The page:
Seville – Lonely Planet’s #1 city to visit next year

22 12 2017

I have heard so much about Seville and how beautiful this city is. I am blessed with wonderful weather during my stay in this awesome city that makes me LOVE this place even more.

The streets were lined with orange trees or more accurately during my visit, the oranges fell onto the roads creating yet another beautiful sight. The old town is lovely with the plazas full of horse-drawn carriages, transporting one (including me) back in time to fairy tale land.

I was quite surprised when I was told that Seville (or Sevilla as called by the Spanish) is the fourth largest city in Spain. The sights are all closely gathered in the old city which misled one to think that Seville is a small little town.

The most famous landmark in the city is Real Alcázar which was the palace to a couple of Spanish monarchs in the past. The Alcázar used to be a fort for the governors of Seville in the eighth century but was subsequently converted to a palace by the subsequent rulers which resulted in a beautiful mix of Moorish, Gothic, Renaissance and Baroque styles. If you are a Game of Thrones fan or have watched Lawrence of Arabia, you will find this place familiar as it was used to shoot some parts of the shows. Apparently, the royal family still use the upper floors when they are in Seville so keep a look out for them if you do visit.

Near the Real Alcázar is the Cathedral which you surely won’t miss with its impressive architecture. The Cathedral was built in the 15th century and is the third largest church in the world. I love to read stories about Christopher Columbus and thus was thrilled to know that Christopher Columbus remains rest in the Cathedral.

Take time to wander through the cobbled streets of the Santa Cruz quarter and along the band of the lovely river. Other nice sites to visit are the lovely gardens in Casa Pilatos.

I especially love Plaza De Espana with the beautiful buildings and tiles. Visit there during the late afternoon as the afternoon sun shining on the plaza gives it a nice colour.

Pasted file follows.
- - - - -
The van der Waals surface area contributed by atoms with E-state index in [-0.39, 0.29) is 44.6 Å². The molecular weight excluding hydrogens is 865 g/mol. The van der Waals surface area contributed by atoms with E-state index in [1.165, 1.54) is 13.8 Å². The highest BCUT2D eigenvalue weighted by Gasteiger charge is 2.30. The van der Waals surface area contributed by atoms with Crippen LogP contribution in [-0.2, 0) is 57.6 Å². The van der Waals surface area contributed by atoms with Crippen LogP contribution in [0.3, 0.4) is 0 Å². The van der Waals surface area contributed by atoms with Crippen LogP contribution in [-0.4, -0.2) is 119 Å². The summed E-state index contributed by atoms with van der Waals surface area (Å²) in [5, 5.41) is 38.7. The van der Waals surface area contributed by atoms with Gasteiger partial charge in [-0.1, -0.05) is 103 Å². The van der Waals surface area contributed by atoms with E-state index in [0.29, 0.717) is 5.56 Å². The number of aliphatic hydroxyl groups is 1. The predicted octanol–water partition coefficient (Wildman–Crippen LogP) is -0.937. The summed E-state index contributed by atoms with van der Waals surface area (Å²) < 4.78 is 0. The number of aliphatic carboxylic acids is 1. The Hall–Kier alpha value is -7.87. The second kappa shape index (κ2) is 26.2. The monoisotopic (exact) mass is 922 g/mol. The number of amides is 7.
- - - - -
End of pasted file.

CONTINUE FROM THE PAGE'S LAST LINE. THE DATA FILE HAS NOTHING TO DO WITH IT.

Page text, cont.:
Tips:

– Seville is the home of the flamenco shows so don’t miss it.

– I enjoyed the bull ring tour at Plaza de Toros which is extremely interesting and informative. The tour is free from 3pm onwards but you need to arrive early to queue for the free ticket which they only start to give out at 3pm.

– See my blog on Madrid and Barcelona for add-on to your Seville trip.

Food:

1) Carrillada de Cerdo: This is one of the most traditional pork cheek stew. One word – delicioso!

2) Serranito de Lomo: This is THE sandwich that you need to have in Seville. The seared pork loin (there’s a chicken version now) is topped with Serano ham and grilled green pepper is the signature sandwich of the city.

3) Cola de Toro: Well we heard from the bullring tour that when the bull is killed, its meat is then sold to restaurants to turn them into delicacies, one such is Cola de Toru (bull tail). I am not so sure if there are so many bull meat though and this may well be oxtail. But regardless this tapas is lovely. Sorry bull.

4) Torrijas: This bread dipped in eggs, deep fried to goodness and covered with sugar syrup, sweetened milk or honey is a must have desert. Ask if they can serve this with some ice cream which makes this already tasty desert even more heavenly.





Madrid in a day

21 12 2017

I must say my initial plan to stop by Madrid was not so much because I want to see the city but because Spain is the cheapest place to catch a flight to Morocco. I have been to Spain previously though it is limited to Barcelona and its surroundings. I mean when one thinks of Spain, the most popular city that pops up is Barcelona isn’t it? Ok this blog isn’t about Barcelona so if you are interested, you can read more in my separate blog https://thecarefreetraveller.wordpress.com/2013/09/03/barcelona/